Rep. Raul Ruiz, D-Calif., said Toomey’s move was doing nothing but delay the need of assistance for millions of sick service members.

Jon Stewart, center, recently met with Sen. Kirsten Gillbrand, center, along with advocates John Feal and Rosie Torres, left, a founder of Burn Pits 360.

Jon Stewart, center, recently met with Sen. Kirsten Gillbrand, center, along with advocates John Feal and Rosie Torres, left, a founder of Burn Pits 360. (Rosie Torres)

“Veterans who are suffering from their exposure to burn pits and other toxins do not have time for partisan obstructionism—their lives are literally on the line,” Ruiz told Fox News. “It’s a disgrace that one senator is playing games with the health care and benefits that veterans have earned, deserve, and desperately need. The Senate passed this bill with bipartisan support just a month ago, and there is no reason why this should not be voted on as soon as possible.”

Ruiz, who helped author the bill, recently requested that Senate Majority Leader Chuck Schumer, D-N.Y., carry forward with the final vote.

“The U.S. House of Representatives has now passed the Honoring our PACT Act three times in a bipartisan manner, including most recently to fix a Senate Technical Error,” read a July 19 letter from Ruiz to Schumer obtained by Fox News. “There is no reason that this bill, which was also passed the Senate just a month ago, should not be voted on as soon as possible.”

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“Our Veterans have waited long enough,” the letter continued. “I respectfully call on you to bring the Honoring Our PACT Act to the Senate floor now.”

While it appears that the amendment is being considered, it would not necessarily prevent the Senate from giving the final vote of approval and sending it to Biden’s desk to sign into law.

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Sources close to the situation told Fox News that Schumer, a major proponent of the bill, has been pushing for a vote as soon as possible before the voting period ends this month.

U.S. Army soldiers watching a burn pit at Forward Operating Base Azzizulah in Maiwand District, Kandahar Province, Afghanistan, Feb. 4, 2013.

U.S. Army soldiers watching a burn pit at Forward Operating Base Azzizulah in Maiwand District, Kandahar Province, Afghanistan, Feb. 4, 2013. (REUTERS/Andrew Burton, File)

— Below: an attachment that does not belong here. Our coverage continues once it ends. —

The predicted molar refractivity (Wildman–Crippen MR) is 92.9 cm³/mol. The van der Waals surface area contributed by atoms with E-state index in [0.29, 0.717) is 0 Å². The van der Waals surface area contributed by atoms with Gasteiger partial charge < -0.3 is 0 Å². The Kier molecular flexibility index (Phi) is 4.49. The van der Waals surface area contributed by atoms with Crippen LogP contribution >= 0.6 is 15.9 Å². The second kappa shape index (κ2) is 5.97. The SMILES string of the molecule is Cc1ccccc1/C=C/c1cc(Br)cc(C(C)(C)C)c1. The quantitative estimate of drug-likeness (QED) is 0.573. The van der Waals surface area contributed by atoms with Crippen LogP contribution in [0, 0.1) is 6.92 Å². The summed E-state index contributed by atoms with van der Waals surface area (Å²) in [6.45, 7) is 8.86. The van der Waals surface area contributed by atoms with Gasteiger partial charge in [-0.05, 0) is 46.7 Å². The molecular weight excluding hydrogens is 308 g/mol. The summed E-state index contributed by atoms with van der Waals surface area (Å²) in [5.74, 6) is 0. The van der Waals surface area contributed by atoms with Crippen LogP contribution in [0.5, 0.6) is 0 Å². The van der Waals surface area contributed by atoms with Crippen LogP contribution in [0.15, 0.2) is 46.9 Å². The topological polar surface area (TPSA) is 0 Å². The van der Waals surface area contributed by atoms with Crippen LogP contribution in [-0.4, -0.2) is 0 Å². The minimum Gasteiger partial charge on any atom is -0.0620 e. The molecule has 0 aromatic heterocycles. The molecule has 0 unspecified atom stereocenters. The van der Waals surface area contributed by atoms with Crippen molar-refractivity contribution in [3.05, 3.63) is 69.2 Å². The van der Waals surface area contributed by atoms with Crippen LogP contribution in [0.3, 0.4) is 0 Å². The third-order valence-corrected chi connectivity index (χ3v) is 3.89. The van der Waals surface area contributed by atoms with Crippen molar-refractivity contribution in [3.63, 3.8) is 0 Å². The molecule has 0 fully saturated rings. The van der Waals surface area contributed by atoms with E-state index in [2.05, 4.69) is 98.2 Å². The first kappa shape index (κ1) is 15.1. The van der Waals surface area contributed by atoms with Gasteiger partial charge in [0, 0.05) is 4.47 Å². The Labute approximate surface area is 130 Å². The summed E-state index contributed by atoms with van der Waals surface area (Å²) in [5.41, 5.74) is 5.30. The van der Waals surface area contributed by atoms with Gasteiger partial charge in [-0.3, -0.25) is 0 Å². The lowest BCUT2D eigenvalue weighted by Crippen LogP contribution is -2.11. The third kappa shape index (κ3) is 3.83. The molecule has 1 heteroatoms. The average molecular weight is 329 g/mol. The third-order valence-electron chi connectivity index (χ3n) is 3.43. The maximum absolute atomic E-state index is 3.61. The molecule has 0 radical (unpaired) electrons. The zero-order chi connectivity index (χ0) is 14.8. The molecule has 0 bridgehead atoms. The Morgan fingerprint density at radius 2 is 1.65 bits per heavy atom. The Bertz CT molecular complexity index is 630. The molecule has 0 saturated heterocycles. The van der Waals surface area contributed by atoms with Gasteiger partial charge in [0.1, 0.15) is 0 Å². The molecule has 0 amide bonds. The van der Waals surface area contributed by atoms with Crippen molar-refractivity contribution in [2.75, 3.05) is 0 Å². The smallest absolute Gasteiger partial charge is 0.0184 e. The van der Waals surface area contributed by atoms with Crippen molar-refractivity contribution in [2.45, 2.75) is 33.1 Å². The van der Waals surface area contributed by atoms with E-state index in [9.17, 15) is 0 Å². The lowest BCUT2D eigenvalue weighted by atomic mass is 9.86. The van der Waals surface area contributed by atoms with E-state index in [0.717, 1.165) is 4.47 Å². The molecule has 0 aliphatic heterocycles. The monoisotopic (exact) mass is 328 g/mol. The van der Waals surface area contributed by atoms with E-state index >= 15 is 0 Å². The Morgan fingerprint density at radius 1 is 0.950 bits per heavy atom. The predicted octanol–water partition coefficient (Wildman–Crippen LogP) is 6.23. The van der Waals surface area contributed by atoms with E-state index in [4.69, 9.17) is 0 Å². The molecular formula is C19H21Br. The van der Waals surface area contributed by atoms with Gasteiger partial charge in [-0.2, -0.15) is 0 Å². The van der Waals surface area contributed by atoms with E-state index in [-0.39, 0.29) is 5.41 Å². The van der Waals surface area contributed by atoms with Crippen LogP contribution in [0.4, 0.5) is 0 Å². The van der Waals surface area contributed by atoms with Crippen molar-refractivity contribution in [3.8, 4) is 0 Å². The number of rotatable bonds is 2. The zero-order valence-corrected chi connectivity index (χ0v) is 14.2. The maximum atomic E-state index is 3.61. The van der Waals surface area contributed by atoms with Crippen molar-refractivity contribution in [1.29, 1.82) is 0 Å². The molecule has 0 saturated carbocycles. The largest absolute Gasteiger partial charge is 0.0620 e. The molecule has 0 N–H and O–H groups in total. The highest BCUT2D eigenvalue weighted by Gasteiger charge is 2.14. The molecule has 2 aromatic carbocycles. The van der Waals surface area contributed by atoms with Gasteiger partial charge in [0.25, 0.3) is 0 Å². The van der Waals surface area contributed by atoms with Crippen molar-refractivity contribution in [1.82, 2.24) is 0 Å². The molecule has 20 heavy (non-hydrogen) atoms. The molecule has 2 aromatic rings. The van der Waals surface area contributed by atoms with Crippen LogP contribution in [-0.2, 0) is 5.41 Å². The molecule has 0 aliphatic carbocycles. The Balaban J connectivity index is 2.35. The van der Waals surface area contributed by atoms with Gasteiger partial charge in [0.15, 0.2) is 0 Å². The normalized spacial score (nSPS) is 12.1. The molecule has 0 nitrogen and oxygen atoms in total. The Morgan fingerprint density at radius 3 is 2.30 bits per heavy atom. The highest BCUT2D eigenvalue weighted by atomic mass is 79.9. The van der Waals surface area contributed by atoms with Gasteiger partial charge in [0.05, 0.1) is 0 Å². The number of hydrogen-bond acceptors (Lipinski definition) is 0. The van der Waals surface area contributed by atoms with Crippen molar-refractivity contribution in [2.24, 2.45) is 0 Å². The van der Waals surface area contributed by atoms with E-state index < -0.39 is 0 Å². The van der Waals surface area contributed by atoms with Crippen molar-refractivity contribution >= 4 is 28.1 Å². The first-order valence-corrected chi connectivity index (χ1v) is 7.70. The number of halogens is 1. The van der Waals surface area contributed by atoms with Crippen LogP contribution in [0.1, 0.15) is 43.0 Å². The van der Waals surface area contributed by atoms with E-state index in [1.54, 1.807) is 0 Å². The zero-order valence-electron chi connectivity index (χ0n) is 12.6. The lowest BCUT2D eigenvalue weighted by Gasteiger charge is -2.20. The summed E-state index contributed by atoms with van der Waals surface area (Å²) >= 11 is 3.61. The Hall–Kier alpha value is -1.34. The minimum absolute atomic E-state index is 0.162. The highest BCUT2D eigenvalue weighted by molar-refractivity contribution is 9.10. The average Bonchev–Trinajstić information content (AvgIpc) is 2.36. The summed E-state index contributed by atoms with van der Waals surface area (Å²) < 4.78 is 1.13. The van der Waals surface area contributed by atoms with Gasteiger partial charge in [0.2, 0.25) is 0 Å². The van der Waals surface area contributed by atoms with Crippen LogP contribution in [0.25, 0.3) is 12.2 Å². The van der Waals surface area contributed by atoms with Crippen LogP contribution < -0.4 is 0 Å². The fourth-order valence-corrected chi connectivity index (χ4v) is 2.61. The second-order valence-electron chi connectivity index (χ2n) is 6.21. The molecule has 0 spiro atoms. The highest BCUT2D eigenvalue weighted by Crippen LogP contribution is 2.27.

The Honoring Our PACT Act’s passage marked a culmination of a decades-long fight by veterans and their families for the U.S. government to provide proper treatment for the severe illnesses any service members developed after they returned home from battle.

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Many service members said the pits were a crude method of incineration in which every piece of waste was burned, including plastics, batteries, appliances, medicine, dead animals and even human waste. The items were often set ablaze using jet fuel as the accelerant.

Crews used the pits to burn over 1,000 different chemical compounds day and night. Most service members breathed in toxic fumes with no protection.

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With the current law in place, veterans who have an illness or disability due to burn pit exposure must, in most cases, establish a direct service connection to be eligible for Department of Veterans Affairs benefits — a task that has often been proven difficult to achieve.

Toomey “is stalling a process for those sick and dying. That’s the bottom line,” said Rosie Torres, a lobbyist and founder of advocacy group Burn Pits 360. “It’s not just any bill. It’s a bill that helps those that are waiting and the widows that are waiting for survivor benefits, none of them can move forward. And every day, every minute that goes by, someone’s dying.”